Wednesday, January 27, 2016

Paradise is a Lonely Place: Dylan LeBlanc's Cautionary Tale

Dylan LeBlanc may soon be a household name in contemporary song writing. In spite of the fact that he's only 26 years old, his tales of woe come from an old soul. His new album Cautionary Tale (Single Lock Records) was released on January 15, and it may be his most extroverted collection to date. LeBlanc debuted in 2010 to critical acclaim for Paupers Field (Rough Trade). His melancholy first album had some critics comparing him to Gram Parsons. In fact Emmylou Harris, who sang with Parsons, adds her voice to “If The Creek Don’t Rise.” Soon LeBlanc was opening for prestigious artists such as Lucinda Williams and Laura Marling. After his 2012 album, Cast The Same Old Shadow, LeBlanc was now opening for Drive-By Truckers and Alabama Shakes. But he didn’t handle his early success very well. His new album is a calm, introspective collection of songs about his life after getting over a bout of excessive drinking and reckless behaviour. Cautionary Tale casts himself as a mystic as opposed to just another singer-songwriter seeking redemption.

LeBlanc is from Shreveport, Louisiana by way of Muscle Shoals, Alabama and that heartfelt, Midwest sound is worn proudly on his sleeve. LeBlanc’s soulful songs aren't meant to swing hard or rock the listener into submission. His style is tuneful and beautiful, like the voice of an angel quietly whispering in your ear. Nick Drake had a similar power during his short life; his was a quiet truth-telling by sharing his pain, in song, as a kind of confessional even though you didn't think he did anything wrong. Like Drake, LeBlanc has suffered.

LeBlanc’s approach on Cautionary Tale is much more traditional and straight forward with simple instrumentation (guitar, bass and drums) adorned with violin and cello. His music has that blend of story telling and gentleness like Marty Robbins or Ray LaMontagne without the psychedelia. As LeBlanc sings on the beautiful track “Balance or Fall”, he says, “I come from a town where boys learn to stand tall ... so let the parlor boys play all my dying days ... I’m nobody’s friend and I’ll always be a stranger to them.” It’s a nicely arranged tune with a horn section seeking to pull him out of the darkness. LeBlanc seems to find comfort in being an outsider.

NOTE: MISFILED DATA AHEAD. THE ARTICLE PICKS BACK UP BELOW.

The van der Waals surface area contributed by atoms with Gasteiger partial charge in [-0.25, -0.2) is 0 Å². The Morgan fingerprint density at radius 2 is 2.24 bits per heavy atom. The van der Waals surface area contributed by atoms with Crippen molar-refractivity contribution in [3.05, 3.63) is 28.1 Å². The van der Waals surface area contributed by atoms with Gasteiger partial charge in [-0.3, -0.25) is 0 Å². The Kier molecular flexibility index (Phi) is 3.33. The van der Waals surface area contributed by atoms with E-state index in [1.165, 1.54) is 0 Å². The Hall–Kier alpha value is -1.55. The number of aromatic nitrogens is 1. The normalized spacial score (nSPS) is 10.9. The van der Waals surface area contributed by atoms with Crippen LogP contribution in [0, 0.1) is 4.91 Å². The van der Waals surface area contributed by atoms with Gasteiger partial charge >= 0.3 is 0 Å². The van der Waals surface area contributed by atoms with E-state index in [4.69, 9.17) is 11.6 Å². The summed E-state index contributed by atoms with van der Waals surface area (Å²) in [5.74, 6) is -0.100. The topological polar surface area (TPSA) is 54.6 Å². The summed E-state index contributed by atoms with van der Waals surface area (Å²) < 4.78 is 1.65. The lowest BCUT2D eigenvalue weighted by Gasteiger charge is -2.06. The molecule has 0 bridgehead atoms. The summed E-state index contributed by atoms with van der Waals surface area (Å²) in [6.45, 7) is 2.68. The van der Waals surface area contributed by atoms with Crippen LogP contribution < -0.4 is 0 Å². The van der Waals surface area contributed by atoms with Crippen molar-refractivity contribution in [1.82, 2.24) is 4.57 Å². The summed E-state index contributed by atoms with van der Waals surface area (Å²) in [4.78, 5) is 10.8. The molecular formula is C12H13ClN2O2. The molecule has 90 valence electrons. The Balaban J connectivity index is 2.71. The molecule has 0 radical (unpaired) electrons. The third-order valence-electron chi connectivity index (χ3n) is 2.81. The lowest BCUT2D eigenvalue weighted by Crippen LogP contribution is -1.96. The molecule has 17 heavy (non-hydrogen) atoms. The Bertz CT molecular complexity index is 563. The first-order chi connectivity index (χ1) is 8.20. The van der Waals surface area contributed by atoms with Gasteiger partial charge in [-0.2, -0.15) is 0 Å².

Other highlights include the gorgeous title track, the up-tempo and hopeful song “I'm Moving On” and a more commercial song called, “Roll the Dice” about the high-risk and high reward of a relationship. John Paul White, former member of the duo, The Civil Wars and Ben Tanner of Alabama Shakes produced the album. The pair has really helped to float the sound of the band to match LeBlanc's delivery. The result is a graceful recording that draws you in.

John Corcelli is a music critic, broadcast/producer, musician and member of the Festival Wind Orchestra. He's just finished Frank Zappa FAQ: All That's Left to Know About the Father of Invention (Backbeat Books) to be released in September.

No comments:

Post a Comment